This is my symphony

What I read & what I lived …

Before I go
Colleen Oakley
Simon and Schuster

“It’s back,” Daisy Richmond tells her husband Jack. And with those words, the young couple’s life takes another unexpected turn.

Three years ago Daisy battled cancer and, so far, seemed to have won. She and Jack picked up life where they left off—Daisy doing graduate work in counseling, and Jack finishing Before I go his veterinary internship. They even bought a house—a fixer upper Spanish-style bungalow from the twenties, all stucco and wrought-iron curlicues and red-tile roof. Daisy has done everything she can think of to keep the cancer away: yoga, green smoothies, meditation. Despite the shadow that hangs over them, life is good and they even start to think about having children.

Every year Daisy and husband Jack celebrate her “Cancerversary” with a weekend away. This year is no different. Except that only days before the trip Daisy discovers her cancer has returned. In a whirlwind of appointments with specialists learns she has four to six months to live.

She cries. Gets an incredible case of the f-its and fills her cupboards with processed junk food. But Daisy rights her ship fairly quickly—at least in a state-of-denial kind of way. The to-do lists starts again: buy caulk, fix warped floor, call the plumber, find Jack a wife. Yep, Daisy is on a mission to a woman to replace her. Someone to pick up Jack’s socks, stock the frig with kale, have those babies. “I’mtyringtofindJackawife” she confesses to best friend Kayleigh. And so together they scope out prospects for Jack at work, in the bookstore, online dating sites. Daisy buys Jack Preparing for the Death of a Love One and leaves it on his bedside table. She’s got this.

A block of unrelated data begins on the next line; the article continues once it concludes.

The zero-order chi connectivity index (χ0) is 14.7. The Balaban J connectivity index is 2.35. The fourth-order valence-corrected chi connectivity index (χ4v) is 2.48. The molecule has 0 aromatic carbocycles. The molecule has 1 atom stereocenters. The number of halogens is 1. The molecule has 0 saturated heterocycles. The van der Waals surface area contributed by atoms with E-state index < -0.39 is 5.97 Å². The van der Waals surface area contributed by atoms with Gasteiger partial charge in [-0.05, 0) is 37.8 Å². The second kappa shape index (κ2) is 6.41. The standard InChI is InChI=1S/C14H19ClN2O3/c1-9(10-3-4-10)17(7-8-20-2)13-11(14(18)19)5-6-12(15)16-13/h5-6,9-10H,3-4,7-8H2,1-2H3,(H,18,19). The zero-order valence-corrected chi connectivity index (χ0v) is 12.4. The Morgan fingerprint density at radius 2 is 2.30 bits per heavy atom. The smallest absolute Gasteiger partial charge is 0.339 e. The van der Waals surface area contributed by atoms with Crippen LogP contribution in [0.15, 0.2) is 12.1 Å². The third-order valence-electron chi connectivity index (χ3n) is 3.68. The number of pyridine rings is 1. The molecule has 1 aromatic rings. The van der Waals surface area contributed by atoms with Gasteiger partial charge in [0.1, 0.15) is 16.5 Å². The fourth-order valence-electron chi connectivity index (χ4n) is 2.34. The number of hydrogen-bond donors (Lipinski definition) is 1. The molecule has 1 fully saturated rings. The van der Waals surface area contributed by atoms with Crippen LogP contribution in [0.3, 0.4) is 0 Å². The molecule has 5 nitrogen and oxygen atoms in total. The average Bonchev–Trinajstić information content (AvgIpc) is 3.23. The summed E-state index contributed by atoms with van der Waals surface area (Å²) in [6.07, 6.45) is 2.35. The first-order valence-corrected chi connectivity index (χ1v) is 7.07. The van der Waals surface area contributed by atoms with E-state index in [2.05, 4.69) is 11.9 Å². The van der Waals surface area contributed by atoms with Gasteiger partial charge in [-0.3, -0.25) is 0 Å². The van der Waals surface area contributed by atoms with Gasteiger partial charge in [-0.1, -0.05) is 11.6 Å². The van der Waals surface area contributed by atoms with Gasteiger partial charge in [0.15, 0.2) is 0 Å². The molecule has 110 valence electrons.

Except she doesn’t. Because since she’s planning for Jack’s Life After Daisy, she retreats from Jack’s Life With Daisy. She withdraws. He worries. Life is pretty bleak. Until, as the publisher’s blurb says, “Daisy is forced to decide what’s more important in the short amount of time she has left: her husband’s happiness—or her own?”

I really, really wanted to love Before I Go. I mean, morbid though it may be, what wife hasn’t thought about this scenario, even briefly?  I know I have. Would hubby ever eat a salad again? Would he scrub the tub each week? Would he remember to buy the candles I love … and actually burn them? Who (surely, not would) he remarry? And on and on. But the novel never really came together for me until the end and the epilogue where the writing became more honest and less “chick-lit-y”. But those last chapters just might make Before I Go worth reading.

One thought on “Life After Daisy: Before I Go (review)

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